On the morning of June 13, 1905, running downbound on Lake Superior, the heavily-laden SYLVANIA encountered heavy fog as she approached the Soo. Confused whistle signals resulted in the SYLVANIA glancing off the Pittsburgh Steamship Co., steamer SIR HENRY BESSEMER, which sustained a 175-foot port side gash from the SYLVANIA's anchor. The BESSEMER required $40,000 in repairs and the SYLVANIA's damage totaled $10,000, which included a new anchor and shell plating which was completed at the Craig Shipbuilding Co., Toledo, Ohio.

June 13, 1930 - Shortly after leaving Menominee, Michigan, fireman Walter O'Leary of the ANN ARBOR NO 7 became ill. The carferry proceeded at full speed to the nearest doctor at Sturgeon Bay, Wisconsin, where surgery was performed to remove gallstones.

June 13, 1974 - The CITY OF GREEN BAY, formerly WABASH was sold to Marine Salvage Company to be scrapped. She was scrapped at Castellon, Spain in 1974. On 13 June 1903, CHARLES H. DAVIS (wooden propeller bulk freighter, 145 foot, 391 gross tons, built in 1881, at Saginaw, Michigan) was carrying limestone on Lake Erie off Cleveland when she developed a leak which quickly got worse and admitted water faster than her pumps capacity. She sank near the Cleveland breakwater. She was an unusual vessel, reportedly built of pine and pointed at both ends with her planking set diagonally.

1905 – The wooden steamer YAKIMA had stranded in Lake St. Clair on June 10, 1905, but caught fire and burned on this date while waiting to be salvaged. The remains were later towed into Lake Huron and scuttled.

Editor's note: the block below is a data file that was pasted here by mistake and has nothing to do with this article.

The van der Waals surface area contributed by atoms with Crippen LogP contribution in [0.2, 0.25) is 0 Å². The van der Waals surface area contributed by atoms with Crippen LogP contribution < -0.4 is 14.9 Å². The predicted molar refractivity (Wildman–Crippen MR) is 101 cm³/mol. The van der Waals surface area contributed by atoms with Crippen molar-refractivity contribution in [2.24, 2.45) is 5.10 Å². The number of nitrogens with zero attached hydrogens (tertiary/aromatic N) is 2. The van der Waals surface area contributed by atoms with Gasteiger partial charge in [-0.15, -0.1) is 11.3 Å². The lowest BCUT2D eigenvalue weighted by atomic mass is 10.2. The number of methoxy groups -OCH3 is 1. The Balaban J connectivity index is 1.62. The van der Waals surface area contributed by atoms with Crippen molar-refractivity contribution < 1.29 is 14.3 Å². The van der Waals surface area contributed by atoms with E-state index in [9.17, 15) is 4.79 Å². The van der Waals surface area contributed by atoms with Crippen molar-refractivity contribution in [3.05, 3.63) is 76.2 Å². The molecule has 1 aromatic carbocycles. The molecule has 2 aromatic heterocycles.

1906 – The newly-built J. PIERPONT MORGAN carried a record 13, 294 tons of iron ore out of Escanaba for Chicago.

1944 – CANADIAN OTTER was built at Welland in 1920 but, in 1944, was sailing as f) FUKOKU MARU as a Japanese army cargo ship. It was sunk by aircraft from U.S.S. ESSEX while in a convoy from Philippines to Japan in the overnight hours of June 13-14, 1944.

1959 – A fire in the crew quarters of the FEDERAL PIONEER, docked at Section 51 in Montreal, was quickly controlled with only minor damage and sailing was delayed by three hours. The ship was a frequent Seaway trader for Federal Commerce and Navigation, now known as FedNav, and arrived at Hsinkiang, China, for scrapping on January 21, 1971.

1978 – Seven men were lost aboard the ANCO DUKE while cleaning tanks out in the Pacific. They were likely overcome by fumes. The ship later came to the Great Lakes as c) LAKE ANETTE in 1980, as d) SATU MAR in 1984 and as e) TOVE COB in 1987. It was scrapped in Bangladesh in 1993.

1978 – The bulk carrier ARCTIC hit the Cherry Street Bridge at Toledo on its first trip and had to return to Port Weller Dry Docks for repairs.

1980 – TROYAN first came through the Seaway in 1972. The ship began leaking in heavy weather as c) SUNRISE and foundered June 13, 1980, in the outer anchorage at Bombay, India, while enroute from Japan to Damman, Saudi Arabia, with bagged cement.

2004 – The SINGAPORE STAR first came to the Great Lakes in 1982. It caught fire in the accommodation area while on the Black Sea as c) BARBADOS OKTAY on June 13, 2004. The ship was carrying scrap steel from Novorossiysk, Russia, to Eregli, Turkey. The blaze was put out with tug assistance but the ship was sold for scrap and arrived at Aliaga, Turkey, to be broken up on July 19, 2004.

Data from: Skip Gillham, Jody Aho, Max Hanley, Joe Barr, David Swayze, Father Dowling Collection, Ahoy & Farewell II, The Marine Historical Society of Detroit and the Great Lakes Ships We Remember series.